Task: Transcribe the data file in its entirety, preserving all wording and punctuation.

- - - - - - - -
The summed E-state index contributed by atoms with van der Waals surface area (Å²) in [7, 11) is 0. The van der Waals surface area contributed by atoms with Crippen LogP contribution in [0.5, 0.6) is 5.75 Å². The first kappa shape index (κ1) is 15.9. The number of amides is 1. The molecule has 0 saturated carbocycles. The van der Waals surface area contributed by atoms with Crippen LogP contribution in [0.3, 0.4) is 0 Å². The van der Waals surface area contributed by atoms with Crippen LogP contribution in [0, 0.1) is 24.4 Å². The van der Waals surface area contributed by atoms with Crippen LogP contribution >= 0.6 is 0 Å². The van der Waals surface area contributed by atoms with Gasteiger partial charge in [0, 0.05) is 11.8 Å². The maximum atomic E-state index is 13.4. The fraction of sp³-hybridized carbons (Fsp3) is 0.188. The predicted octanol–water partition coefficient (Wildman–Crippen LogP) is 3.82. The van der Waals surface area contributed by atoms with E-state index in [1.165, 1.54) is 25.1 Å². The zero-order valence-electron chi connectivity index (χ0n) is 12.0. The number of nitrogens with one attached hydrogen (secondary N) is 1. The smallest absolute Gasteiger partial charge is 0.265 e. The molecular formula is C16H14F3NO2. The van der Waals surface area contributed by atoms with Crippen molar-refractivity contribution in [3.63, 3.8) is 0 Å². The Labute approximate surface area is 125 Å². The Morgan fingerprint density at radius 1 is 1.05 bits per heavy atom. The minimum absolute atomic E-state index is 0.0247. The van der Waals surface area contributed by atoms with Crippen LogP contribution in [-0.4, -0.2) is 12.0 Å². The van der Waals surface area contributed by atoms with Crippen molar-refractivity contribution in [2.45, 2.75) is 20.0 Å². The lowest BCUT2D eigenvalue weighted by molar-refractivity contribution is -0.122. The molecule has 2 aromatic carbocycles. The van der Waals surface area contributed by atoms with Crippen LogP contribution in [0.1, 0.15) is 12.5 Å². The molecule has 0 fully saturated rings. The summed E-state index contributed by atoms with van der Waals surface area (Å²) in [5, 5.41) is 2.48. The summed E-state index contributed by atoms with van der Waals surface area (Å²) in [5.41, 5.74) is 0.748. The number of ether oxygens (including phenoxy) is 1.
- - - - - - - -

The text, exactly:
The summed E-state index contributed by atoms with van der Waals surface area (Å²) in [7, 11) is 0. The van der Waals surface area contributed by atoms with Crippen LogP contribution in [0.5, 0.6) is 5.75 Å². The first kappa shape index (κ1) is 15.9. The number of amides is 1. The molecule has 0 saturated carbocycles. The van der Waals surface area contributed by atoms with Crippen LogP contribution in [0.3, 0.4) is 0 Å². The van der Waals surface area contributed by atoms with Crippen LogP contribution in [0, 0.1) is 24.4 Å². The van der Waals surface area contributed by atoms with Crippen LogP contribution >= 0.6 is 0 Å². The van der Waals surface area contributed by atoms with Gasteiger partial charge in [0, 0.05) is 11.8 Å². The maximum atomic E-state index is 13.4. The fraction of sp³-hybridized carbons (Fsp3) is 0.188. The predicted octanol–water partition coefficient (Wildman–Crippen LogP) is 3.82. The van der Waals surface area contributed by atoms with E-state index in [1.165, 1.54) is 25.1 Å². The zero-order valence-electron chi connectivity index (χ0n) is 12.0. The number of nitrogens with one attached hydrogen (secondary N) is 1. The smallest absolute Gasteiger partial charge is 0.265 e. The molecular formula is C16H14F3NO2. The van der Waals surface area contributed by atoms with Crippen molar-refractivity contribution in [3.63, 3.8) is 0 Å². The Labute approximate surface area is 125 Å². The Morgan fingerprint density at radius 1 is 1.05 bits per heavy atom. The minimum absolute atomic E-state index is 0.0247. The van der Waals surface area contributed by atoms with Crippen LogP contribution in [-0.4, -0.2) is 12.0 Å². The van der Waals surface area contributed by atoms with Crippen molar-refractivity contribution in [2.45, 2.75) is 20.0 Å². The lowest BCUT2D eigenvalue weighted by molar-refractivity contribution is -0.122. The molecule has 2 aromatic carbocycles. The van der Waals surface area contributed by atoms with Crippen LogP contribution in [0.1, 0.15) is 12.5 Å². The molecule has 0 fully saturated rings. The summed E-state index contributed by atoms with van der Waals surface area (Å²) in [5, 5.41) is 2.48. The summed E-state index contributed by atoms with van der Waals surface area (Å²) in [5.41, 5.74) is 0.748. The number of ether oxygens (including phenoxy) is 1.